“HARBOR:” WORLD PREMIERE PLAY REDEFINES FAMILY


By Bonnie Goldberg

The definitions of what constitutes a marriage and a family have been much in the headlines recently. Politicians have weighed in on all sides. In Chad Beguelin’s world premiere play “Harbor,” he reflects on the homosexual realm he inhabits with a melodramatic, soap opera comedy he sets in Sag Harbor, a wealthy, privileged area of the Hamptons, on Long Island.

 

“Harbor” revolves around the lives of Kevin and Ted who have lived together, married, in superficial happiness, for a decade. Their cohabitation will be examined and laid bare on the stage of Westport Country Playhouse until Saturday, September 15.

 

Kevin (Bobby Steggert) has been struggling for years to write a novel, being cuddled, coddled and enabled by his lover Ted (Paul Anthony Stewart), an architect, who because of the economy, is finding it harder and harder to get commercial assignments. While they are not suffering financially yet, they are beginning to feel the pinch. Their idyllic life, at least on the surface, is interrupted irrevocably by a phone call from Donna, Kevin’s estranged sister. Donna is a kooky, free spirit who travels the country in a van with her precocious teenage daughter Lottie, never building a home, or even a nest, for them to share.

 

Kate Nowlin’s Donna, with a sharp mouth and unlikable manner, is ready to foist herself and Lottie into Kevin and Ted’s comfortable home, ready or not, without an invitation or a life jacket.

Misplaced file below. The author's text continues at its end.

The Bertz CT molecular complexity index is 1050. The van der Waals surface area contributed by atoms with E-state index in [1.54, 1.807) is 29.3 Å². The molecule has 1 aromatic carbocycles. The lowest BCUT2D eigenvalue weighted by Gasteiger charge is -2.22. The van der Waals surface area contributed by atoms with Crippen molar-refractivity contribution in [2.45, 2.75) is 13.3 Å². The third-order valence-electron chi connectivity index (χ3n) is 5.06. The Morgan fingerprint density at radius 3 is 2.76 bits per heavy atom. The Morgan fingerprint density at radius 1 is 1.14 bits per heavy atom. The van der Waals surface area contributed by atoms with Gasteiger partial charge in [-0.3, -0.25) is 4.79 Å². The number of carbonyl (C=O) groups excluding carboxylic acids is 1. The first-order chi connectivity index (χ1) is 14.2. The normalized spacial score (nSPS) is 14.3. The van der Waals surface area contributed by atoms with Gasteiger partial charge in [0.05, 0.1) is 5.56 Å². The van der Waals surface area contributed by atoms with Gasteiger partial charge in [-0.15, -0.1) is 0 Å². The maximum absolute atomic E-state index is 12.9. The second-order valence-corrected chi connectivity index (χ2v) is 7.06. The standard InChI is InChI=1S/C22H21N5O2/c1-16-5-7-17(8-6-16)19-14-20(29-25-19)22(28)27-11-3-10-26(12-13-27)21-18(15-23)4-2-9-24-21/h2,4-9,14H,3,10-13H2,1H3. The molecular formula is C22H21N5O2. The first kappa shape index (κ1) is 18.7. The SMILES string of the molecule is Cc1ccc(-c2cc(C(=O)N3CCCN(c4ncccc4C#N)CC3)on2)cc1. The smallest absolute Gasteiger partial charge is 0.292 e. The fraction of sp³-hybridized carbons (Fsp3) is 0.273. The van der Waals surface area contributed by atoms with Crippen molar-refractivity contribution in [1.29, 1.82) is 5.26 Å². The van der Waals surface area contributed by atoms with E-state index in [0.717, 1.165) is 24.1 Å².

Donna has a special agenda and she works hard to get her points across and her desires known. Her suggestion, which borders on a demand, causes Kevin and Ted to reevaluate their relationship. The only one who is truly an adult in this confrontation is Lottie who knows what she wants and needs and works honestly to make it a reality. Alexis Molnar captures her portrayal perfectly.

 

To call this a comedy is stretching the humor. There is too much angst and emotional storms that shatter any illusions about happily-ever-after endings. Director Mark Lamos encourages these talented actors to be candid and revealing, on an inviting set designed by Andrew Jackness.

 

For tickets ($30 and up), call Westport Country Playhouse, 25 Powers Court, Westport, off route 1, at 203-227-4177 or 888-927-7529 or go online to www.westportplayhouse.org. Performances are Tuesday at 8 p.m., Wednesday at 2 p.m. and 8 p.m., Thursday and Friday at 8 p.m., Saturday at 3 p.m. and 8 p.m. and Sunday at 3 p.m.

 

Help Kevin and Ted, Donna and Lottie, reevaluate their roles in each other’s lives, their responsibilities and obligations, as they determine what family means.

 

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